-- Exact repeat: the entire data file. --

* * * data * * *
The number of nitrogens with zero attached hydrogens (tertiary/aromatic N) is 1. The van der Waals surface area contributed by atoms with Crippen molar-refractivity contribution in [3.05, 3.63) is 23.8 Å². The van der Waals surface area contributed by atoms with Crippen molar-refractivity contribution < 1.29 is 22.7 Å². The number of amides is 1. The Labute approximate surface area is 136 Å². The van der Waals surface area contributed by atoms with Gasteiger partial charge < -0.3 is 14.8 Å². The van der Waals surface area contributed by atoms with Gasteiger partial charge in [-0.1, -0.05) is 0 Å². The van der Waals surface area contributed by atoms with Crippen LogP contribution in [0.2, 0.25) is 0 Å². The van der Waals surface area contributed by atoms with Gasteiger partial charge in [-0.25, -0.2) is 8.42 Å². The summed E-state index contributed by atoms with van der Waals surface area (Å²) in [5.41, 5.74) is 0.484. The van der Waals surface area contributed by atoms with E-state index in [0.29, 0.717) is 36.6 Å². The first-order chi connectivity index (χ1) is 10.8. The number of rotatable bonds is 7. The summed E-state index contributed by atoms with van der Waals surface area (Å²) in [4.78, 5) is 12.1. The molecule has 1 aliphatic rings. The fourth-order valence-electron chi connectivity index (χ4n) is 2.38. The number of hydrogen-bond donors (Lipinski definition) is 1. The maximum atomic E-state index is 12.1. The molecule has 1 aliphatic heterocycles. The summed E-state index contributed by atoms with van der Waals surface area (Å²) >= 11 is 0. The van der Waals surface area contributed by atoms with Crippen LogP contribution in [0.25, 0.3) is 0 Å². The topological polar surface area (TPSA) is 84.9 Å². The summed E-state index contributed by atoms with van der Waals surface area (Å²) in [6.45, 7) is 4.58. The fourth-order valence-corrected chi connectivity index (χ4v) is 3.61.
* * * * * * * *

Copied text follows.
The number of nitrogens with zero attached hydrogens (tertiary/aromatic N) is 1. The van der Waals surface area contributed by atoms with Crippen molar-refractivity contribution in [3.05, 3.63) is 23.8 Å². The van der Waals surface area contributed by atoms with Crippen molar-refractivity contribution < 1.29 is 22.7 Å². The number of amides is 1. The Labute approximate surface area is 136 Å². The van der Waals surface area contributed by atoms with Gasteiger partial charge < -0.3 is 14.8 Å². The van der Waals surface area contributed by atoms with Gasteiger partial charge in [-0.1, -0.05) is 0 Å². The van der Waals surface area contributed by atoms with Crippen LogP contribution in [0.2, 0.25) is 0 Å². The van der Waals surface area contributed by atoms with Gasteiger partial charge in [-0.25, -0.2) is 8.42 Å². The summed E-state index contributed by atoms with van der Waals surface area (Å²) in [5.41, 5.74) is 0.484. The van der Waals surface area contributed by atoms with E-state index in [0.29, 0.717) is 36.6 Å². The first-order chi connectivity index (χ1) is 10.8. The number of rotatable bonds is 7. The summed E-state index contributed by atoms with van der Waals surface area (Å²) in [4.78, 5) is 12.1. The molecule has 1 aliphatic rings. The fourth-order valence-electron chi connectivity index (χ4n) is 2.38. The number of hydrogen-bond donors (Lipinski definition) is 1. The maximum atomic E-state index is 12.1. The molecule has 1 aliphatic heterocycles. The summed E-state index contributed by atoms with van der Waals surface area (Å²) >= 11 is 0. The van der Waals surface area contributed by atoms with Crippen LogP contribution in [0.25, 0.3) is 0 Å². The topological polar surface area (TPSA) is 84.9 Å². The summed E-state index contributed by atoms with van der Waals surface area (Å²) in [6.45, 7) is 4.58. The fourth-order valence-corrected chi connectivity index (χ4v) is 3.61.